World Economy in 'Danger Zone', Says World Bank

The global economy is heading into 'a new danger zone' that will require strong policy action to restore confidence says Robert Zoellick, the president of the World Bank.

What's the Latest Development?

On Sunday, president of the World Bank Robert Zoellick said the world economy is in "a new danger zone" because of the European sovereign-debt crisis, the U.S. credit downgrade and the lack of tools Western policy makers have to confront the threat of another recession. Recent bond purchases made by European governments will help in the short term but Zoellick endorses "structural overhauls to boost productivity, job creation and free trade in a push to get growth back on track." He said the developing world, particularly China, faces inflation risks.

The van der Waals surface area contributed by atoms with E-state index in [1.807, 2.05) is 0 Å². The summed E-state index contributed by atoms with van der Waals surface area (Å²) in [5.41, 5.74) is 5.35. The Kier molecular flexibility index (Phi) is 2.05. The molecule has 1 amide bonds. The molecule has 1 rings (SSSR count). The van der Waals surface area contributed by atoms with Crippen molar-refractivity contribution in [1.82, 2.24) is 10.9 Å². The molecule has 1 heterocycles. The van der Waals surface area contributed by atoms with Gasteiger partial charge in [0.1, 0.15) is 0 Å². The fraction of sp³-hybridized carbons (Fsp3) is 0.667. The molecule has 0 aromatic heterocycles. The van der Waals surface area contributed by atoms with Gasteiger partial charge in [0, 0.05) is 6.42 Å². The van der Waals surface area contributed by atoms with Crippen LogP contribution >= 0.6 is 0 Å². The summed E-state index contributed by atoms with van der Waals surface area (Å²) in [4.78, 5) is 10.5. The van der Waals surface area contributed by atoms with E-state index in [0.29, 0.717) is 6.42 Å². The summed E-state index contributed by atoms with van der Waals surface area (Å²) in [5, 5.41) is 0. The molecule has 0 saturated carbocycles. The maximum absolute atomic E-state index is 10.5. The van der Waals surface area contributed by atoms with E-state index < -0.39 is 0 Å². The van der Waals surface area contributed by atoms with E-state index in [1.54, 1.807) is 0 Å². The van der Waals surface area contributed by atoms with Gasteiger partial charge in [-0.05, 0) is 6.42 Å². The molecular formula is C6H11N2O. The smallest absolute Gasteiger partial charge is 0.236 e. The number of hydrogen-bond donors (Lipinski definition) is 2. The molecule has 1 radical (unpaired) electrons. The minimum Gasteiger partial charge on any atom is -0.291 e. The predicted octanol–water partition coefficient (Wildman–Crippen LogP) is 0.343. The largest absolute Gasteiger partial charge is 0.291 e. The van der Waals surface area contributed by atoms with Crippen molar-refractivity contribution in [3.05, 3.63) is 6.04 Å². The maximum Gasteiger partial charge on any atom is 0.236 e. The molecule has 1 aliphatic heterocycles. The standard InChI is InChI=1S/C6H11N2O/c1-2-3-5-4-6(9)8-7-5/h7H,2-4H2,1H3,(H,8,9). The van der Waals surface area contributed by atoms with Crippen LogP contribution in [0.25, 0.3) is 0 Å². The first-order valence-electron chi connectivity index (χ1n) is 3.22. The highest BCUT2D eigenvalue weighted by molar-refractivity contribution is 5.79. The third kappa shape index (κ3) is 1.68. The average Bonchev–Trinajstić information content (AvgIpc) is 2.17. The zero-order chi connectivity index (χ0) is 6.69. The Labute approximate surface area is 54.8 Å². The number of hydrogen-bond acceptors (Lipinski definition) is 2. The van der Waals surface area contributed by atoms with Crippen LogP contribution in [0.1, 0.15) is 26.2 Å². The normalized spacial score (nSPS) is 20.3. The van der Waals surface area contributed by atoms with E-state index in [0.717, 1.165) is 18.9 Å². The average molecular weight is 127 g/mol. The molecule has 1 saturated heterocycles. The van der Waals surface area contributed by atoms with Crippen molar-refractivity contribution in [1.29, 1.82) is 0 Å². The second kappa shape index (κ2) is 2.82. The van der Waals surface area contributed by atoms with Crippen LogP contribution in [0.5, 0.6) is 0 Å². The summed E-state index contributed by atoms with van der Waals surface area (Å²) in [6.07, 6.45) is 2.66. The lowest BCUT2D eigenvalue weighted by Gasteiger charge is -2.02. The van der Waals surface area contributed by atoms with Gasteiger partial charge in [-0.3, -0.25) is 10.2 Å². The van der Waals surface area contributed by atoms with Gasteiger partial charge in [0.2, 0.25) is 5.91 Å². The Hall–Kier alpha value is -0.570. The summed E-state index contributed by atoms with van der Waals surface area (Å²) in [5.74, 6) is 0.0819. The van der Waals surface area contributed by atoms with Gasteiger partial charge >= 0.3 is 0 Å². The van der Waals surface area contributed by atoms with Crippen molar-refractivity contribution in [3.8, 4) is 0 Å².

What's the Big Idea?

While employment has lagged in both the U.S. and Europe for years, it was during the recent stock market fluctuations that economists speculated on the likelihood of another global recession. The causes of the recent stock declines and national unemployment rates seem structural rather than seasonal. American manufacturing has long been gutted by cheap labor overseas and the sovereign budget deficits eating away at Europe's welfare states risk crossing borders, threatening the existence of the trade block that is the European Union.

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